[LINK] google misdeeds and Australia's Privacy Commissioner
cas at taz.net.au
Wed Jun 23 09:09:58 EST 2010
On Wed, Jun 23, 2010 at 06:12:56AM +1000, Stephen Wilson wrote:
> Craig Sanders wrote:
> > On Tue, Jun 22, 2010 at 05:31:34PM +1000, Stephen Wilson wrote:
> > once again, i implore you NOT to make the false assumption that
> > "collecting payload data" is synonymous with "collect personally
> > identifiable information".
> > fortunately, the rules of evidence for a court require more than just
> > unfounded assumptions.
> > there may or may not be PII in the payload data. but you have to PROVE
> > it. merely claiming that it is there is not enough.
> I didn't know the Link list was a courtroom.
please stop posting straw-man arguments based on deliberately fatuous
> I'm not tendering evidence your honour, instead I've said quite
> clearly all along that if wifi transmissions contain personal
> information then it doesn't matter that they are "public" -- they
> are subject to the Privacy Act. What I've been trying to counter in
> this debate is a set of misconceptions about "public" information not
> being subject to privacy law.
nobody's ever said that it wasn't. that's just another one of your stupid
> How do you know my assumption that open wifi transmissions contain
> personal information is "false"?
it's false because it's unproved and unsupported by any evidence.
> Isn't it best to assume that it does?
no. assumptions are never best practice, especially when there is no
evidence or history to support them.
and in the current context, this is equivalent to asking "wouldn't it be
best to assume that the accused is guilty until proven innocent?".
> > by not encrypting, they are implicitly giving permission.
> Implied consent is a complex topic Craig. You'll have to be rock
> solid on what appears to be an assumption of yours, or else err on the
> side of caution and not impute consent.
so if i walk into your office (or just walk past your office door or
window) and yell out my name, address, phone number, bank account
details, tax file number and so on you are guilty of storing PII, just
because you overheard it and your brain automatically remembers things
that it hears?
great. the world always need new ways to make people criminals against
before you quibble about brains not being anything like computers or
recording devices (a debatable notion in itself) - does it make any
difference if you happened to be using a voice recorder to make notes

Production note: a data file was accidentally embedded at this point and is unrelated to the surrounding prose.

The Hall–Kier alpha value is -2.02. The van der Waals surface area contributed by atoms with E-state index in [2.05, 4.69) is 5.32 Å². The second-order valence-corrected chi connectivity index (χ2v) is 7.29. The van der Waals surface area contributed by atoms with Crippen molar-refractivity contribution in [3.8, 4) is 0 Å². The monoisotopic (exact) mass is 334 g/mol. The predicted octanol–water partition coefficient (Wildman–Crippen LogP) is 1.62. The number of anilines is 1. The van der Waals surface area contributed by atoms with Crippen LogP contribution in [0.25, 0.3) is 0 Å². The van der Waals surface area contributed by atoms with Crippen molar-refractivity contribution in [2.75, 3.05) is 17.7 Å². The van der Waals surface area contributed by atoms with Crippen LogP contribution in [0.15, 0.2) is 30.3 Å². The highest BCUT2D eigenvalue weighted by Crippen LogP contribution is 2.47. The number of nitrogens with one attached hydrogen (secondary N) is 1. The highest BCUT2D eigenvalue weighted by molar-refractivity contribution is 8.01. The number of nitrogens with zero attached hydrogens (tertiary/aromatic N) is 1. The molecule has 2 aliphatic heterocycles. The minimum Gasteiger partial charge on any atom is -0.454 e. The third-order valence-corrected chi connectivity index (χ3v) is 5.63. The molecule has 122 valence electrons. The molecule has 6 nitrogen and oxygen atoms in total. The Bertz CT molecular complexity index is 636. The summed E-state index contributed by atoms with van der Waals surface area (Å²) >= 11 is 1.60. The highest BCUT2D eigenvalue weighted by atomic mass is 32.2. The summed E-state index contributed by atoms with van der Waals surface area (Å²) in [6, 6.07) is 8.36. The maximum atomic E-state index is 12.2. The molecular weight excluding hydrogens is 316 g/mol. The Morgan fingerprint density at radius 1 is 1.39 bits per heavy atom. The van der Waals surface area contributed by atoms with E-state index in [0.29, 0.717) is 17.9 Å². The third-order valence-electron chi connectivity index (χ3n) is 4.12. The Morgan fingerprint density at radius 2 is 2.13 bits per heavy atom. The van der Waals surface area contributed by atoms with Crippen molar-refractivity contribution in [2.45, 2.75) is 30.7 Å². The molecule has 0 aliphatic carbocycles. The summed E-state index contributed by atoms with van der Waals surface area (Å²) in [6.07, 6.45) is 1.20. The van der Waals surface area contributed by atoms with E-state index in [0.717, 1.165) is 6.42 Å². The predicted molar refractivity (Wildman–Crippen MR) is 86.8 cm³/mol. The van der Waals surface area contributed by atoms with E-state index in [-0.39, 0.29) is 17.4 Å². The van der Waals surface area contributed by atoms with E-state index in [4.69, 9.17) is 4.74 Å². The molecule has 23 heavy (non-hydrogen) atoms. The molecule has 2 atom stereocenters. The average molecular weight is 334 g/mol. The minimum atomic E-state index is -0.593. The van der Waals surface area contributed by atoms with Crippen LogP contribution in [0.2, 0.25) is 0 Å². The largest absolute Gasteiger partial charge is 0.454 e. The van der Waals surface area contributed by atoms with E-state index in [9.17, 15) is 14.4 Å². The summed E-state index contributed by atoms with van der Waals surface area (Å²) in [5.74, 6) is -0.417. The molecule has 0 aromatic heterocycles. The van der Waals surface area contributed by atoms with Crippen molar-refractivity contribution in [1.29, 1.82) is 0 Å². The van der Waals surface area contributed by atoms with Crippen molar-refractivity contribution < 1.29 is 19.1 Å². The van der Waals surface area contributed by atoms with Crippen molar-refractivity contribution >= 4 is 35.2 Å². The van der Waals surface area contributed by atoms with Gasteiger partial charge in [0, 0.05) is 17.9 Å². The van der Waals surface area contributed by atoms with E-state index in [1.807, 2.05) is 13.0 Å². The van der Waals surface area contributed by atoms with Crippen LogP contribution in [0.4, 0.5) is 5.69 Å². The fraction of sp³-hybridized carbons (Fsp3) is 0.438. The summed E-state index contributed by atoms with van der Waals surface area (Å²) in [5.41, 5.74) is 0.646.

at the time? or using a webcam so that my voice is not only recorded
but sent out on the internet? or if there was an AV security camera
covering that area? in a situation like this, why should MY action make
> > same as someone shouting their secrets into a megaphone is
> > implicitly giving permission for others to hear them.
> Maybe but how is shouting into a megaphone analagous to using wifi?
because they're both broadcasts into public spectrum using technological
devices to assist. it makes no difference that one is broadcasting sound
waves in a directly audible to human ears and the other is broadcasting
microwaves accessible to anyone using one of the hundreds of brands of
> > you don't need to ask for permission to listen if someone's yelling
> > in your vicinity.
> What makes you so sure you sure that listening to someone yelling in the
> street is comparable to a corporation collecting personal information
> for the purposes of the Privacy Act? Sorry to be pedantic -- actually
> I'm not sorry, the law is kinda pedantic -- but an individual
> overhearing someone shouting isn't subject to the Privacy Act, whereas a
> company recording personally identifiable information (without telling
> anyone they're doing so, and then sending that information transborder
> to another jurisdiction) is.
and, once again you keep claiming that there was PII without bothering
to prove it.
assertion is not proof. accusation is not guilt.
> Many wifi users don't know how it works, don't know it's range, don't
> have any inkling that a company might drive down their street and listen
> in on their transmissions. They didn't think they were doing anything
> like shouting shouting into a megaphone,
that's not the fault or responsibility of the listener, ignorance is no
the information is readily available. it's not secret or hidden or
obscured in any way. the documentation (and/or configuration menus)
for the devices usually warn the user about privacy implications and
encourages them to set an encryption password.
> and they didn't give consent for Google to collect their network
they didn't need to. they broadcast it publicly for anyone to overhear,
whether they knew that was what they were doing or not.
it's NOT (and can not be for obvious practical reasons) the
responsibility of the listener to figure out whether a broadcast was
meant to be private or not, it the responsibility of the broadcaster to
take approporiate steps to encrypt their public transmissions.
if you want to keep a secret, it's best not to broadcast it to the
craig sanders <cas at taz.net.au>
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